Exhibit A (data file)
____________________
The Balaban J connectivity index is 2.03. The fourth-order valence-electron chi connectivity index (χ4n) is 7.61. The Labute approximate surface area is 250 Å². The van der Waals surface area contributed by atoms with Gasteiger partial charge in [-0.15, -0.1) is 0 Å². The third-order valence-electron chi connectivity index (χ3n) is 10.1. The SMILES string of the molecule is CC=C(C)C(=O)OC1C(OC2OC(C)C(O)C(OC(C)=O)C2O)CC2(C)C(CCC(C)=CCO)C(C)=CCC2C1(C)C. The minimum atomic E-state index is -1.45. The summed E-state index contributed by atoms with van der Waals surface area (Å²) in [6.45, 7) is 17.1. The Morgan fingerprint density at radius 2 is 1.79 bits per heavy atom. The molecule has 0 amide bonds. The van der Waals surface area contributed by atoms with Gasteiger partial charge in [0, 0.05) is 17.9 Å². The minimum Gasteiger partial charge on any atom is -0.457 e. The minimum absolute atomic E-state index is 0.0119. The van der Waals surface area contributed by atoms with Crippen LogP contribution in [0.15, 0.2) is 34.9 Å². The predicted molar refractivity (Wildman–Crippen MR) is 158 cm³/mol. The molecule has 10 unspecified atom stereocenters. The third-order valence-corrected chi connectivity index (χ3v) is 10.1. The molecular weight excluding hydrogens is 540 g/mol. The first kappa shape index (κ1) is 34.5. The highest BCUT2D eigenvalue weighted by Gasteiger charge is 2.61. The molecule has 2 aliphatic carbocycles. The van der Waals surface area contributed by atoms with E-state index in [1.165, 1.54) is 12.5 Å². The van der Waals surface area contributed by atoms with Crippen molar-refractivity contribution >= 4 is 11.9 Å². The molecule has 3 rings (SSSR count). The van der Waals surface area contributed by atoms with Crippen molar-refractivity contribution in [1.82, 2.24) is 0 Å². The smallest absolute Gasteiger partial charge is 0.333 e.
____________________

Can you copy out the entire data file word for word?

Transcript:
The Balaban J connectivity index is 2.03. The fourth-order valence-electron chi connectivity index (χ4n) is 7.61. The Labute approximate surface area is 250 Å². The van der Waals surface area contributed by atoms with Gasteiger partial charge in [-0.15, -0.1) is 0 Å². The third-order valence-electron chi connectivity index (χ3n) is 10.1. The SMILES string of the molecule is CC=C(C)C(=O)OC1C(OC2OC(C)C(O)C(OC(C)=O)C2O)CC2(C)C(CCC(C)=CCO)C(C)=CCC2C1(C)C. The minimum atomic E-state index is -1.45. The summed E-state index contributed by atoms with van der Waals surface area (Å²) in [6.45, 7) is 17.1. The Morgan fingerprint density at radius 2 is 1.79 bits per heavy atom. The molecule has 0 amide bonds. The van der Waals surface area contributed by atoms with Gasteiger partial charge in [0, 0.05) is 17.9 Å². The minimum Gasteiger partial charge on any atom is -0.457 e. The minimum absolute atomic E-state index is 0.0119. The van der Waals surface area contributed by atoms with Crippen LogP contribution in [0.15, 0.2) is 34.9 Å². The predicted molar refractivity (Wildman–Crippen MR) is 158 cm³/mol. The molecule has 10 unspecified atom stereocenters. The third-order valence-corrected chi connectivity index (χ3v) is 10.1. The molecular weight excluding hydrogens is 540 g/mol. The first kappa shape index (κ1) is 34.5. The highest BCUT2D eigenvalue weighted by Gasteiger charge is 2.61. The molecule has 2 aliphatic carbocycles. The van der Waals surface area contributed by atoms with E-state index in [1.165, 1.54) is 12.5 Å². The van der Waals surface area contributed by atoms with Crippen molar-refractivity contribution >= 4 is 11.9 Å². The molecule has 3 rings (SSSR count). The van der Waals surface area contributed by atoms with Crippen molar-refractivity contribution in [1.82, 2.24) is 0 Å². The smallest absolute Gasteiger partial charge is 0.333 e.